I don’t care for beer. Really, I never have. This is not so much a problem now, but imagine being in college, and refusing that red Dixie cup full of suds at a backyard party. It just never seemed right to say, “I would really prefer a glass of wine.” So I took the cup and held on to it. And sipped. And it got warm. Which was part of the problem to begin with.

When I drink a beer now, it has to be REALLY cold, all of the time. If someone would invent a refrigerated glass– one that actually worked– maybe some of my issues with the beverage would be taken care of. My other issue with beer, is that it is too darn filling. If I drink a pint, I feel the need to run around the block, or do calisthenics.

So, now that we have my issues with drinking beer out of the way, let’s talk about cooking or baking with the stuff. I have no problem doing that. Take for instance this Chocolate Guinness Cake– it was remarkable!

The recipe comes from Nigella Lawson. Dark, moist, simple to put together, but complex in taste, this cake is a winner. Ever the glutton, Ms. Lawson also recommends topping this cake with a frothy crown of icing. One is meant to frost just the top of the cake, making it resemble the foam on a pint of Guinness. This seemed a bit too cute for me, and frankly, the cake needs nothing more than a dusting of powdered sugar.

Although the recipe calls for a 9-inch springform pan, I opted to bake it in a shallow tube pan of sorts, which worked beautifully. This is a cake to be shared. As moist and rich as it is the day that you bake it, it falls a little flat in subsequent days. So grab a can of Guinness, and more than a few friends, and give this cake a try.

Chocolate Guinness Cake
from Nigella Lawson

1 cup Guinness
10 tablespoons unsalted butter
3/4 cup unsweetened cocoa powder
2 cups sugar
3/4 cup sour cream
2 eggs
1 tablespoon vanilla extract
2 cups flour
2 1/2 teaspoons baking soda
1/2 teaspoon kosher salt

Preheat the oven to 350 degrees. Butter or spray with cooking spray a 9-inch springform, or a tube pan. Set aside.

In a large saucepan, over medium heat, heat Guinness and butter together, until the butter is melted. Remove from the heat, add the cocoa and the sugar, whisking until fully incorporated.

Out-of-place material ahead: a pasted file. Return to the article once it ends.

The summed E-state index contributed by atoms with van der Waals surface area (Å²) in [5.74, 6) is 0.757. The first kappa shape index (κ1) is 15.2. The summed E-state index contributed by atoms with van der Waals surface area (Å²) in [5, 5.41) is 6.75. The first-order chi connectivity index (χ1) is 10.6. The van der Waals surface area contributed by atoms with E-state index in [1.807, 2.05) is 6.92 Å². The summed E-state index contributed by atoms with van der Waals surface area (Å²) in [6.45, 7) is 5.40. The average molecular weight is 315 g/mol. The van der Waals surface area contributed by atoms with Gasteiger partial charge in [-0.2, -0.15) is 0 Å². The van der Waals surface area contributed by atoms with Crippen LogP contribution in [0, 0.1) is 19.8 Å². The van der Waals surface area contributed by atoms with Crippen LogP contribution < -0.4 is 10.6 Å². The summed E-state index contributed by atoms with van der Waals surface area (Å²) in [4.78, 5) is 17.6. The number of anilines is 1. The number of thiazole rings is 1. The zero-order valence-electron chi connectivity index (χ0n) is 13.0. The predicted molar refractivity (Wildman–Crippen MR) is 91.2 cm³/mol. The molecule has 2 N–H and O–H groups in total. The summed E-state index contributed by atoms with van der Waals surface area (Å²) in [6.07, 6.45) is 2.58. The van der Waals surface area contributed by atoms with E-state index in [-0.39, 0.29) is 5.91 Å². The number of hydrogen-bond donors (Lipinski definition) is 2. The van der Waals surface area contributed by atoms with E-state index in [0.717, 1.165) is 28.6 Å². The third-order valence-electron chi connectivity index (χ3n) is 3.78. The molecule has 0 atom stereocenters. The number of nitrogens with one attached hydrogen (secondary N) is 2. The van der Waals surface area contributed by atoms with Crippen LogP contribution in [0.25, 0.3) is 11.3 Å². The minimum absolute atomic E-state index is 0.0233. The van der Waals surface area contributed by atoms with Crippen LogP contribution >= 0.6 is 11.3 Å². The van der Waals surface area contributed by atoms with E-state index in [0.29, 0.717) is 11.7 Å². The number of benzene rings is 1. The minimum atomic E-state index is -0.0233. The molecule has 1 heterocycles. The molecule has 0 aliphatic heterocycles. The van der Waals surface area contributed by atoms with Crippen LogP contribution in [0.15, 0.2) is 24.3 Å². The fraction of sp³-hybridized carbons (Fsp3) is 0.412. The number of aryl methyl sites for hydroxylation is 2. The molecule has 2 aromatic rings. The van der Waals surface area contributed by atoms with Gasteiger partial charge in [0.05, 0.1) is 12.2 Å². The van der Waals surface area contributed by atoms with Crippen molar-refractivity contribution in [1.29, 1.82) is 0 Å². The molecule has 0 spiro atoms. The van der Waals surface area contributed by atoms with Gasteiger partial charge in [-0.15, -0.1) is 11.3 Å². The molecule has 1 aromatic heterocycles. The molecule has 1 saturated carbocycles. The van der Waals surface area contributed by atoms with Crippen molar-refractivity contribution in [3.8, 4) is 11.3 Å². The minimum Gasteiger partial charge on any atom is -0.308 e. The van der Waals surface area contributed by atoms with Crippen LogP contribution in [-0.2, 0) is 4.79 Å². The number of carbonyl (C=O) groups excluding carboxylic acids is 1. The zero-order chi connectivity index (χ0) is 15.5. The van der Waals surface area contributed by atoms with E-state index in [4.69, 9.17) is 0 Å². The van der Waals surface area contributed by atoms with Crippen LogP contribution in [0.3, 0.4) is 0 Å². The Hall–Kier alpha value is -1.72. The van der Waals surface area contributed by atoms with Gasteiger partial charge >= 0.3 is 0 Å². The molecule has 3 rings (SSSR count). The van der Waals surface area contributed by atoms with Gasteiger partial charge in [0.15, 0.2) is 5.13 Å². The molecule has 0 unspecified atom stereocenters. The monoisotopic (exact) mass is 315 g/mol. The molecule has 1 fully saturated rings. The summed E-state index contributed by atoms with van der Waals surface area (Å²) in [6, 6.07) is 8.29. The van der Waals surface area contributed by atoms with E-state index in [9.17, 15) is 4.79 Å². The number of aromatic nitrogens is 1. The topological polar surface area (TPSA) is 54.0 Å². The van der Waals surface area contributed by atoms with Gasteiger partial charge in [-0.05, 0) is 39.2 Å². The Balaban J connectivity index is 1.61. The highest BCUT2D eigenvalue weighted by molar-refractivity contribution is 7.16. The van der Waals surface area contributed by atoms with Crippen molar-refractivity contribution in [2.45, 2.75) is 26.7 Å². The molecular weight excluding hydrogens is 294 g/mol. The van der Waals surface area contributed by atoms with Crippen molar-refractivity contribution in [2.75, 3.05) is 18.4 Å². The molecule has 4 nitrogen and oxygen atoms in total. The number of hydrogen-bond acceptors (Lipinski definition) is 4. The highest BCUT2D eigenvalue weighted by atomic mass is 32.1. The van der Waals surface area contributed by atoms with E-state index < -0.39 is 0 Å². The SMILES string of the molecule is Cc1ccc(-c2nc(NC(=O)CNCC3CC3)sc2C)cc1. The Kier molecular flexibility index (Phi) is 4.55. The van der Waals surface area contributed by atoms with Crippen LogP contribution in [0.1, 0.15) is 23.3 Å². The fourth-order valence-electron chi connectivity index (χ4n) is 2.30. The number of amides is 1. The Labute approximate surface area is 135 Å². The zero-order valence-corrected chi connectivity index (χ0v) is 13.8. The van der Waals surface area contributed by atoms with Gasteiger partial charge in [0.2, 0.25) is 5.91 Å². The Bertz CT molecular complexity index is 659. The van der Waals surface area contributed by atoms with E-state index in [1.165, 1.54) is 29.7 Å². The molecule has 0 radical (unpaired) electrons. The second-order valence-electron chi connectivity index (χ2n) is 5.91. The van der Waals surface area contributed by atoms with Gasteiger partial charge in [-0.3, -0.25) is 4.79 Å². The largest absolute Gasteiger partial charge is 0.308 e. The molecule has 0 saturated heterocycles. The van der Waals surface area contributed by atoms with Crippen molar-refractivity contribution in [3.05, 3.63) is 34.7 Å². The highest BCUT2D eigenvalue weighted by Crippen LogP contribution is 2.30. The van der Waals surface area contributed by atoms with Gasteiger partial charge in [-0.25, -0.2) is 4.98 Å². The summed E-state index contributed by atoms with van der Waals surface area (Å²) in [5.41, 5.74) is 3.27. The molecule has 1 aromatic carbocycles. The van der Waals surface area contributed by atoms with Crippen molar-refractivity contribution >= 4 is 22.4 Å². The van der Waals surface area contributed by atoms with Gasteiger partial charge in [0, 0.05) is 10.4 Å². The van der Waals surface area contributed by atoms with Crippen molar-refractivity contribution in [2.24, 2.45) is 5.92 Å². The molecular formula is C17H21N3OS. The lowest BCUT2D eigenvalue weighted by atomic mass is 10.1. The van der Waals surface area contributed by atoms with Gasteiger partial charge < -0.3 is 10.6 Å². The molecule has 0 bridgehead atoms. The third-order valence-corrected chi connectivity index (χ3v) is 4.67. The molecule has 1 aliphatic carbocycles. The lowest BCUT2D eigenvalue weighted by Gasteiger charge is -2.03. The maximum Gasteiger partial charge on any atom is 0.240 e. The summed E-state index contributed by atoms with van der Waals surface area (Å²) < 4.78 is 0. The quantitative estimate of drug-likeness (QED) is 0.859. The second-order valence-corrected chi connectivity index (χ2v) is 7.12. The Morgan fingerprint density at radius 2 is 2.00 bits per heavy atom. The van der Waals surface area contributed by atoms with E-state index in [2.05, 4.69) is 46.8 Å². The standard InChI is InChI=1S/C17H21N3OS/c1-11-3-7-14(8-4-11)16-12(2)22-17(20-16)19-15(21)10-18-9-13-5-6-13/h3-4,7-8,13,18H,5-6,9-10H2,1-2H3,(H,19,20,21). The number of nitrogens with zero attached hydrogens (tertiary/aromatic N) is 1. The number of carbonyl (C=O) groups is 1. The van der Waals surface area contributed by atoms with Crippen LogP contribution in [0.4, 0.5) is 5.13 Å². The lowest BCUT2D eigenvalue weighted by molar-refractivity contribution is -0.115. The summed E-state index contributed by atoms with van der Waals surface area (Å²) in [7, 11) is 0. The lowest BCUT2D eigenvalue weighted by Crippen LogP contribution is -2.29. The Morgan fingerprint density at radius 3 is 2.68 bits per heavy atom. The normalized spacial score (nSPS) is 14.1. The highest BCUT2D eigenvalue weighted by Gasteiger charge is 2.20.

In a medium sized bowl, combine the sour cream, eggs, and vanilla. Add this mixture to the Guinness mixture, whisking to blend. Add the flour, baking soda, and salt, whisking until smooth.

Pour into the prepared pan. Bake until firm and risen, about 45 minutes to 1 hour.

Place the pan on a cooling rack, and cool until just warm before removing the sides of the pan. Cool to room temperature before dusting with powdered sugar.

October 21st, 2013

Pie in Connecticut

For all of those readers in the Connecticut area, I will be taking part in a fundraiser for Gateway Community College in New Haven. This ticketed event (don’t worry, there are still some left!) will be a lecture/demo all about everyone’s favorite fall dessert– PIE!

The event supports Gateway’s Culinary Arts program. Last year, I started working at Gateway, teaching a small-batch baking course. It’s a wonderful place to be, with so many students eager to learn; so I was thrilled to be a part of this fundraiser.

The event starts at 6 PM. I will be making a few pies from my book, and will be answering any questions about the pie-making process that audience members may have. All ticket-holders will go home with a signed copy of my book, and a pie baked for them especially by Gateway students. Oh! and of course there will be pie to samples throughout the course of the evening.

Come on down Wednesday evening to do one of my favorite things– talk pie!

Read more about the fundraiser here, and you can buys your tickets on-line here.

October 1st, 2013

Cheese Blintzes

Let me tell you a little story. It’s about being dim (my being dim, of course).

I went to the cheese shop that I always go to. They have a really wonderful house-made ricotta there; it’s light, with just the right amount of salt, and tastes like cream. I was going to bake a ricotta pound cake, and needed 14 ounces of the stuff. I asked the cheese monger behind the counter for said amount, and he replied, “Oh, you’ll need quite a lot,” and handed me a three pound container. (Come to think of it, this story may be about two dim people.) I took the enormous vat, noting it was quite heavy, but not thinking too much about it until I got home. There I struck myself on the forehead; I had a massive brain fart. 14 ounces is just about a pound– that’s what I should have asked for! Now what was I going to do with all of this excess ricotta?